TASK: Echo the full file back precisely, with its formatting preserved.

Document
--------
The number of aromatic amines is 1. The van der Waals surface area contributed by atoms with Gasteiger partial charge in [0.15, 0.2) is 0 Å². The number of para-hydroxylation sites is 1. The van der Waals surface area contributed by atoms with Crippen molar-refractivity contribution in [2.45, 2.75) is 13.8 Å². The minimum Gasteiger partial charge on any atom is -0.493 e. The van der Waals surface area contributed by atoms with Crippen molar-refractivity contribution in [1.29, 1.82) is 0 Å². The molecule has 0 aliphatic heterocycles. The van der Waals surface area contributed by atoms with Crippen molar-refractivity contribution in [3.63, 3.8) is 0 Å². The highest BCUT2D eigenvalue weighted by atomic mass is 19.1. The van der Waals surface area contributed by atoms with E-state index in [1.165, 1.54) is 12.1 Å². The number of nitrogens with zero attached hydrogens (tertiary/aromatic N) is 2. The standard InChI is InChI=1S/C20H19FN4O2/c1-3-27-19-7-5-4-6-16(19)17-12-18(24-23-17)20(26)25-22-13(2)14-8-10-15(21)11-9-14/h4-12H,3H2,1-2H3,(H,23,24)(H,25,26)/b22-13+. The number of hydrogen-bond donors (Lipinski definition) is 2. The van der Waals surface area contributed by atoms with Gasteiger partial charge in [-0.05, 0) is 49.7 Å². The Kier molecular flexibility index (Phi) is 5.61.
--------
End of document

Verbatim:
The number of aromatic amines is 1. The van der Waals surface area contributed by atoms with Gasteiger partial charge in [0.15, 0.2) is 0 Å². The number of para-hydroxylation sites is 1. The van der Waals surface area contributed by atoms with Crippen molar-refractivity contribution in [2.45, 2.75) is 13.8 Å². The minimum Gasteiger partial charge on any atom is -0.493 e. The van der Waals surface area contributed by atoms with Crippen molar-refractivity contribution in [1.29, 1.82) is 0 Å². The molecule has 0 aliphatic heterocycles. The van der Waals surface area contributed by atoms with Crippen molar-refractivity contribution in [3.63, 3.8) is 0 Å². The highest BCUT2D eigenvalue weighted by atomic mass is 19.1. The van der Waals surface area contributed by atoms with E-state index in [1.165, 1.54) is 12.1 Å². The number of nitrogens with zero attached hydrogens (tertiary/aromatic N) is 2. The standard InChI is InChI=1S/C20H19FN4O2/c1-3-27-19-7-5-4-6-16(19)17-12-18(24-23-17)20(26)25-22-13(2)14-8-10-15(21)11-9-14/h4-12H,3H2,1-2H3,(H,23,24)(H,25,26)/b22-13+. The number of hydrogen-bond donors (Lipinski definition) is 2. The van der Waals surface area contributed by atoms with Gasteiger partial charge in [-0.05, 0) is 49.7 Å². The Kier molecular flexibility index (Phi) is 5.61.